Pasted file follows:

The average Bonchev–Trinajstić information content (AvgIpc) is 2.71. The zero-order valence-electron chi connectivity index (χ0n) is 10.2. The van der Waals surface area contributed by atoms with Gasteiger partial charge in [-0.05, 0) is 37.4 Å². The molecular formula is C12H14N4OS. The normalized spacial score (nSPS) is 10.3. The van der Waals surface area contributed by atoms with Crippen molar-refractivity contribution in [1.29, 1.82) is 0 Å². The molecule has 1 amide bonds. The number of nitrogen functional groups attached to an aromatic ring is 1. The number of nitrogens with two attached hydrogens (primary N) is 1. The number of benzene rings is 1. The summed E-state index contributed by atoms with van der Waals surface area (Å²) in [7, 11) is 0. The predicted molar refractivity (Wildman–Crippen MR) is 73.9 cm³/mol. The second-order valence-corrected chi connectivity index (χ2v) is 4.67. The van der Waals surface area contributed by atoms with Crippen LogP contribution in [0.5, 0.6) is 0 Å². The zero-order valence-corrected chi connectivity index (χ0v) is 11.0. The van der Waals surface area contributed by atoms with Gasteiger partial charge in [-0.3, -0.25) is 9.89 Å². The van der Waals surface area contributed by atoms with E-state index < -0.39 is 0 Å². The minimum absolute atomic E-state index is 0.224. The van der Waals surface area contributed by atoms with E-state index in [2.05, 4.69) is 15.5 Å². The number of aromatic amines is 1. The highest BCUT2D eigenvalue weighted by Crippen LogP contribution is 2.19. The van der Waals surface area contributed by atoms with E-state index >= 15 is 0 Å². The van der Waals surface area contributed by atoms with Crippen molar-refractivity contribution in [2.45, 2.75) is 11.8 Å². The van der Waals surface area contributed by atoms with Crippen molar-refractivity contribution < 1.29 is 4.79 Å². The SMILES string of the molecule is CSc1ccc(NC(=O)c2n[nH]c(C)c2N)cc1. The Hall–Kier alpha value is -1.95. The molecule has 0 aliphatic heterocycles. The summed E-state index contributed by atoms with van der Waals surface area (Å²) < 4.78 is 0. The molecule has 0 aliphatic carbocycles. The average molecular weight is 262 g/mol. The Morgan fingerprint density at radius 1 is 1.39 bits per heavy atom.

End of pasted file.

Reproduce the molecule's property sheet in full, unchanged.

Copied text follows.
The average Bonchev–Trinajstić information content (AvgIpc) is 2.71. The zero-order valence-electron chi connectivity index (χ0n) is 10.2. The van der Waals surface area contributed by atoms with Gasteiger partial charge in [-0.05, 0) is 37.4 Å². The molecular formula is C12H14N4OS. The normalized spacial score (nSPS) is 10.3. The van der Waals surface area contributed by atoms with Crippen molar-refractivity contribution in [1.29, 1.82) is 0 Å². The molecule has 1 amide bonds. The number of nitrogen functional groups attached to an aromatic ring is 1. The number of nitrogens with two attached hydrogens (primary N) is 1. The number of benzene rings is 1. The summed E-state index contributed by atoms with van der Waals surface area (Å²) in [7, 11) is 0. The predicted molar refractivity (Wildman–Crippen MR) is 73.9 cm³/mol. The second-order valence-corrected chi connectivity index (χ2v) is 4.67. The van der Waals surface area contributed by atoms with Crippen LogP contribution in [0.5, 0.6) is 0 Å². The zero-order valence-corrected chi connectivity index (χ0v) is 11.0. The van der Waals surface area contributed by atoms with Gasteiger partial charge in [-0.3, -0.25) is 9.89 Å². The van der Waals surface area contributed by atoms with E-state index < -0.39 is 0 Å². The minimum absolute atomic E-state index is 0.224. The van der Waals surface area contributed by atoms with E-state index in [2.05, 4.69) is 15.5 Å². The number of aromatic amines is 1. The highest BCUT2D eigenvalue weighted by Crippen LogP contribution is 2.19. The van der Waals surface area contributed by atoms with E-state index >= 15 is 0 Å². The van der Waals surface area contributed by atoms with Crippen molar-refractivity contribution in [2.45, 2.75) is 11.8 Å². The van der Waals surface area contributed by atoms with Crippen molar-refractivity contribution < 1.29 is 4.79 Å². The SMILES string of the molecule is CSc1ccc(NC(=O)c2n[nH]c(C)c2N)cc1. The Hall–Kier alpha value is -1.95. The molecule has 0 aliphatic heterocycles. The summed E-state index contributed by atoms with van der Waals surface area (Å²) < 4.78 is 0. The molecule has 0 aliphatic carbocycles. The average molecular weight is 262 g/mol. The Morgan fingerprint density at radius 1 is 1.39 bits per heavy atom.